Javouhey, Anne Marie, Bl.
JAVOUHEY, ANNE MARIE, BL.
Religious foundress; b. Jallanges (Côte-d'Or), Burgundy, France, Nov. 10, 1779; d. Paris, July 15, 1851. She was fifth of the ten children of a prosperous farmer. During the French Revolution she helped her family house many nonjuring priests, one of whom, Abbé Ballanche, encouraged her religious vocation. She spent a few months in the novitiate of the Sisters of Charity of St. Joan Antida at Besançon (1800) and in that of the Trappistines near Riédra, Switzerland (1803). In 1806 Anne and her three sisters started a school and an Association of St. Joseph in Chalon-sur-Saône after pius vii had approved their plans when he passed through the town (1805). In 1807 Anne founded the Sisters of St. Joseph of Cluny (see st. joseph sisters) to conduct schools and orphanages and to aid the sick and aged. She became superior general and pronounced her vows, together with her three sisters and five others. Soon the congregation spread to mission territories. In reply to a request from the local governor, four sisters went to the island of Réunion (then called Bourbon), to the east of Africa (1817). After starting houses in France, Anne went to Senegal, where she inaugurated a project, later abandoned, of sending Senegalese boys to France to prepare for the priesthood. At the invitation of the British government, she set up hospitals in Gambia and Sierra Leone. In 1828 she went to French Guiana, where she achieved her most remarkable success by establishing a self-supporting colony for enfranchised slaves. Visits to her foundations within France and outside it caused her to travel very frequently. She had to suffer the opposition of colonial officials. The bishop of Autun, in whose diocese the motherhouse was at first located, and other French bishops sought to remake the constitutions and to direct the work of the congregation. Because of her differences with the bishop of Autun, the local clergy in Guiana denied her the Sacraments for 20 months. After 1843 she directed the institute from Paris, where the motherhouse was established permanently in 1848. At her death the congregation had 118 houses, 700 sisters in France, and 300 more in Africa, India (from 1827), Tahiti (1844), and South America. Anne Javouhey was beatified Oct. 15, 1950.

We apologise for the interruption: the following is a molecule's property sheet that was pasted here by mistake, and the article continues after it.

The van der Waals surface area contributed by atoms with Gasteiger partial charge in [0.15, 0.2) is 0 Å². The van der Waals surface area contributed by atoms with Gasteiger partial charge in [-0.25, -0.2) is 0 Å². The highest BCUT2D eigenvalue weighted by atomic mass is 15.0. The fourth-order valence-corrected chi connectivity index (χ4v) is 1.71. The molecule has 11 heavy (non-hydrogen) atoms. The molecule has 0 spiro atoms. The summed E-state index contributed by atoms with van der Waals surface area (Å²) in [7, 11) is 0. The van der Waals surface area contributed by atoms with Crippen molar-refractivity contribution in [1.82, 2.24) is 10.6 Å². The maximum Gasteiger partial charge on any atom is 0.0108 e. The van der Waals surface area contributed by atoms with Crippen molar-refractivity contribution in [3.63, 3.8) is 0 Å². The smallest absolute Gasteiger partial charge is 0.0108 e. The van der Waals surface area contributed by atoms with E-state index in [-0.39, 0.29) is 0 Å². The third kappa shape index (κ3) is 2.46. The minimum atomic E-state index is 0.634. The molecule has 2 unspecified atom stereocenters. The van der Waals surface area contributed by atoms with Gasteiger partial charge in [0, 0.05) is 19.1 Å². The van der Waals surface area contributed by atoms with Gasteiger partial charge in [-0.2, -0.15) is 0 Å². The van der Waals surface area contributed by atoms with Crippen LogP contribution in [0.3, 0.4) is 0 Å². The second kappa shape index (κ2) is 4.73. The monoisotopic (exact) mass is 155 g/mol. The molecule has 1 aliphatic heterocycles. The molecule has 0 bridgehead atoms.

Feast: July 15.
Bibliography: Lettres, ed. j. hÉbert and m. c. de segonzac (Paris 1994). c. c. martindale, Life of Mère Anne-Marie Javouhey (London 1953). g. d. kittler, The Woman God Loved (Garden City, N.Y. 1959). j. l. baudot and l. chaussin, Vies des saints et des bienheueux selon l'ordre du calendrier avec l'historique des fêtes (Paris 1935–56) 13:142–162. b. a. moore, A Little Good (Melbourne 1982). j. cramblit, Blessed Anne Marie Javouhey (Northfield, Ill. 1995). j. libis, Folies douces: approches de la peinture de Marie Javouhey (Mâcon 1995).
[c. e. maguire]
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